Queensland

About

Queensland Wine Regions


Isolated and breathtakingly beautiful, it is no surprise that Western Australia’s wine regions yield such captivating wines. From world-famous Margaret River, with its coveted cabernet sauvignon and chardonnay, and flagship blends of sauvignon blanc and semillon, to the Great Southern, which has fast gained serious clout for its pristine wines, there are so many regions and styles to explore.

While the Swan Valley is one of Australia’s oldest wine regions, the state’s other regions have achieved a great deal in a relatively short time – at least when compared with other regions. In 2017, Margaret River celebrated 50 years since its first vine plantings, yet it’s one of our most recognised and decorated regions. It also has about 150 wineries, all focusing on what the region does best.

Great Southern is even younger, but with a wealth of wines carrying the indelible stamp of the vast region, across everything from pinot noir and chardonnay to shiraz and more. Then there are other areas like Pemberton and Geographe, where producers are also continuing to fine-tune their regional offering.


Discover the the wine regions of Queensland with James Halliday's Wine Atlas of Australia


The Queensland wine industry was growing faster – in terms of the numbers of producers – as at 2005 than any other state, albeit from a low base. In 2001 there were 39 wineries; by the end of 2004 there were 143. The annual crush has risen from 500 tonnes in 1998 to over 5000 tonnes in 2005.

Nor has the spread been confined to the two formally recognised regions, the Granite Belt and the South Burnett, with 48 and 16 producers respectively. In the Queensland Wine Industry Strategy released in December 2004 by the Minister for Wine (yes, there is such a person) six other regions (unofficial) were identified. They were Darling Downs (12 wineries), Gold Coast and Hinterland (15), Central Queensland/North Burnett (11), Sunshine Coast and Hinterland (15), Brisbane and Scenic Rim (10), D’Aguilar Ranges (five), and Western Downs including Maranoa (four). However, the major part of the total 1300 hectares of vineyards falls within the Granite Belt (400 hectares), South Burnett (300 hectares) and Darling Downs (100 hectares).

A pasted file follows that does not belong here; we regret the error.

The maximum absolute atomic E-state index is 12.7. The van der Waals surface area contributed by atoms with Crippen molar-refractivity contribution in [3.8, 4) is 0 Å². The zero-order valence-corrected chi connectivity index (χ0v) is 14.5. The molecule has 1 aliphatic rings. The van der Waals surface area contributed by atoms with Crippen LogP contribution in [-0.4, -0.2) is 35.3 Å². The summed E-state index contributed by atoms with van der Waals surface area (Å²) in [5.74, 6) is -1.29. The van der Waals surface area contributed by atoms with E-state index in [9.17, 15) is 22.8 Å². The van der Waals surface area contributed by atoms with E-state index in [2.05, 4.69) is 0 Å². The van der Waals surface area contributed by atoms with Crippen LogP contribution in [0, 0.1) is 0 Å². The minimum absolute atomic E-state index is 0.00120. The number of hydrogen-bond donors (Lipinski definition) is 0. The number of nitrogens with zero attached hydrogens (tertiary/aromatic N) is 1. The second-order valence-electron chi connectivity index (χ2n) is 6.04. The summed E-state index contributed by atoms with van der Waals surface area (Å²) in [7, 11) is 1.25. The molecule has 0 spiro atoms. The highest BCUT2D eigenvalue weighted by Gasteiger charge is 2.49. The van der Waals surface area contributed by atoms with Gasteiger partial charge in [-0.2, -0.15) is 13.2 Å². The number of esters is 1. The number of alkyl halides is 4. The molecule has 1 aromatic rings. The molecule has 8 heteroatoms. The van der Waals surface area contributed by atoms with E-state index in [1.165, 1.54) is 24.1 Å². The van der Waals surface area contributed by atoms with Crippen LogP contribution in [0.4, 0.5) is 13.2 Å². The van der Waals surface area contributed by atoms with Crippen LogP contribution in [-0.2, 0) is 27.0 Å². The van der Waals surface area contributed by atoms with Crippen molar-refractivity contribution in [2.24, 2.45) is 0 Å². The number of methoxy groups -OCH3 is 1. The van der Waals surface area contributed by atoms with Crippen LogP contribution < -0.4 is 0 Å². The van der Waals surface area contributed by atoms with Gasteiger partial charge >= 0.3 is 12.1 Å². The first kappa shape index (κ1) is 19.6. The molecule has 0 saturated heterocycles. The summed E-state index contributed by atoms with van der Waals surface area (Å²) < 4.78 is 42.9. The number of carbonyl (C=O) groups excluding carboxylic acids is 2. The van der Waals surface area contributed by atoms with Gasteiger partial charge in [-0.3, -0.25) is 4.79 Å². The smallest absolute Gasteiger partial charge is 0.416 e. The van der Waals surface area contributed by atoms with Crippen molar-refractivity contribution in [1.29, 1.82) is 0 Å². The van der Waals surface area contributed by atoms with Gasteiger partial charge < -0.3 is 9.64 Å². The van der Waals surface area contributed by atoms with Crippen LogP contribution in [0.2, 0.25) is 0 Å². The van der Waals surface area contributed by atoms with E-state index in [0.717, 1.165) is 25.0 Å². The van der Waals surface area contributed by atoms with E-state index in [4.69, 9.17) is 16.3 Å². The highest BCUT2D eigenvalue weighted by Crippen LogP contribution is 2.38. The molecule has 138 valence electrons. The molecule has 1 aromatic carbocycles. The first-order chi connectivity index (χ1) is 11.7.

In the foreseeable future, only the Darling Downs would seem likely to be able to pass the threshold requirement – at least five separate vineyards producing at least 500 tonnes of grapes a year – for registration as a new Geographic Indication. It also happens to be Queensland’s next logical area in which to grow grapes on a commercial scale (after the Granite Belt and South Burnett).

As in so many parts of Australia, there were significant wine grape and table grape plantings in Queensland by the middle of the nineteenth century; table grape production has continued as a profitable industry through to the present time, but wine grapes withered on the economic vine as first Federation (and the removal of tariffs) and then the First World War shifted the dynamics.

Whether the rate of growth in the first half of this decade can be maintained to 2010 is very doubtful; indeed, the medium-term question may be whether the present level of activity can be sustained. A tropical climate, with summer the wet season, winter the dry season, presents formidable challenges for viticulture. The Granite Belt is clearly the best region in Queensland, and can produce wines of international standard; South Burnett can do so in some vintages by some growers. The list doesn’t necessarily stop there, but lifestyle tourism will be the key to the wine industry’s survival and growth.

Facts

Regions 5
Wineries 116
Tasting Notes 2450